When is a non-refundable deposit refundable?

April 10th, 2010
By: Erich Schiefelbine, Stephens Friedland LLP

Recently, in Kuish v. Smith, 181 Cal. App. 4th 1419 (2010), the Fourth District Court of Appeal addressed the issue of when a non-refundable deposit in a real estate transaction is actually refundable.   The answer may be:  In a rising market.

Kuish entered into a written agreement to purchase Smith’s home in Laguna Beach for $14 million.  Kuish later unilaterally cancelled escrow on the property and the Smiths promptly sold the property to a third party for $15 million.  The Smiths refused to return any of Kuish’s $620,000 deposit, relying on the description of the deposit as non-refundable.

Kuish filed a complaint containing claims for conversion, unjust enrichment, money had and received, and declaratory relief.  Kuish sought the recovery of the entire $620,000.

The trial court found that $20,000 of the deposit was refundable.  The $600,000 was found to be non-refundable and did not constitute a forfeiture because both parties were “big boys” who understood the ramifications of their actions in negotiating the deposit as “non-refundable.”  The court held that the entire deposit was “the separate and additional consideration for the escrow being open for nine months.”

The Court of Appeal pointed out that in a “rising market” a seller of real property is limited to the recovery of consequential damages and interest under Civil Code section 3307.  Seller’s main damages are the difference between the contract price and the property’s value at the time of breach.  In a rising market, when a seller seeks damages from a defaulting buyer, if the property has increased in value before trial and the seller resells the property at a price equal to or higher than the value of the contract, there are no longer any loss-of-bargain damages.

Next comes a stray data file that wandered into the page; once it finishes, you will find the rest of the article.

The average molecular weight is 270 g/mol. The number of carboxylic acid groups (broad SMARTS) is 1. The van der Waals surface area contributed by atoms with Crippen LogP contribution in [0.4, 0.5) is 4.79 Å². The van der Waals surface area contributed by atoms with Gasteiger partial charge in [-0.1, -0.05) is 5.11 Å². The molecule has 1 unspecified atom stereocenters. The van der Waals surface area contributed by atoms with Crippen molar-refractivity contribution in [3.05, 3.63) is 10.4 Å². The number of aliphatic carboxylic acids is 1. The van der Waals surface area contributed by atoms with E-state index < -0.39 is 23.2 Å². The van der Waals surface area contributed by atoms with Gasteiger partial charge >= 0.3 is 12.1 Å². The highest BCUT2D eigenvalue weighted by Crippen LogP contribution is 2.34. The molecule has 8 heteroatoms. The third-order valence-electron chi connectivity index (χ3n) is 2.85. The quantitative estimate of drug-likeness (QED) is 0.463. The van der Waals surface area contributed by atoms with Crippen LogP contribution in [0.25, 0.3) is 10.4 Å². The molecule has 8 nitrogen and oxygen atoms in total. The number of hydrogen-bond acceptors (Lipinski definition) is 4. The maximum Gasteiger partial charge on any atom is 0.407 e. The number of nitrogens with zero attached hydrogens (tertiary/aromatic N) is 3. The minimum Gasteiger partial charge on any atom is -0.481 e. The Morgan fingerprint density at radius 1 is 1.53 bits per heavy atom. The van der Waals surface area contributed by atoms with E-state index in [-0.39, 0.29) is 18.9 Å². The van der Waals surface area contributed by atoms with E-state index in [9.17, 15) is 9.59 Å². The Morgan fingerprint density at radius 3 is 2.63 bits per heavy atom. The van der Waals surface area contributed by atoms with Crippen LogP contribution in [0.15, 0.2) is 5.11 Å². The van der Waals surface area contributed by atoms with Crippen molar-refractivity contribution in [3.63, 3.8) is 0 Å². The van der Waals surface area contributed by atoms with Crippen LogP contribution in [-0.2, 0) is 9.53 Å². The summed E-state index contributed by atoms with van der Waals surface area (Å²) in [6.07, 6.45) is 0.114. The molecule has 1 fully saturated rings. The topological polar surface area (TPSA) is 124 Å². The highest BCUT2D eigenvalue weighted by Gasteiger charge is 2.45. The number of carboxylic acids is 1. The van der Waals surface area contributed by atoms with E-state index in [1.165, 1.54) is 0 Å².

The appellate opinion likened forfeiture of the deposit to a “penalty” is analogous to liquidated damages.  Civil Codes sections 1670 and 1671 state that “A penalty need not take the form of a stipulated sum; any provision by which money or property would be forfeited without regard to the actual damage suffered would be an unenforceable penalty.”  Without a valid liquidated damages clause the seller may retain the deposit only to the extent that actual damages were incurred according to Civil Code section 3307.

Essentially, in this instance, according to the Court of Appeal, the trial court created a liquidated damages provision in the contract by construing the term “nonrefundable” to entitle the defendants to the full deposit without regard to actual damages.  Notably, however, a potentially contrary view was set forth in Horowitz v. Noble, (1978) 79 Cal.App.3d 120.

In the end, the Kuish matter was remanded for a determination of the proper amount to be refunded.  Thus, in property transactions, buyers and sellers alike should remember that the common term “non-refundable” may have a variety of meanings dependant on the facts of each individual case.

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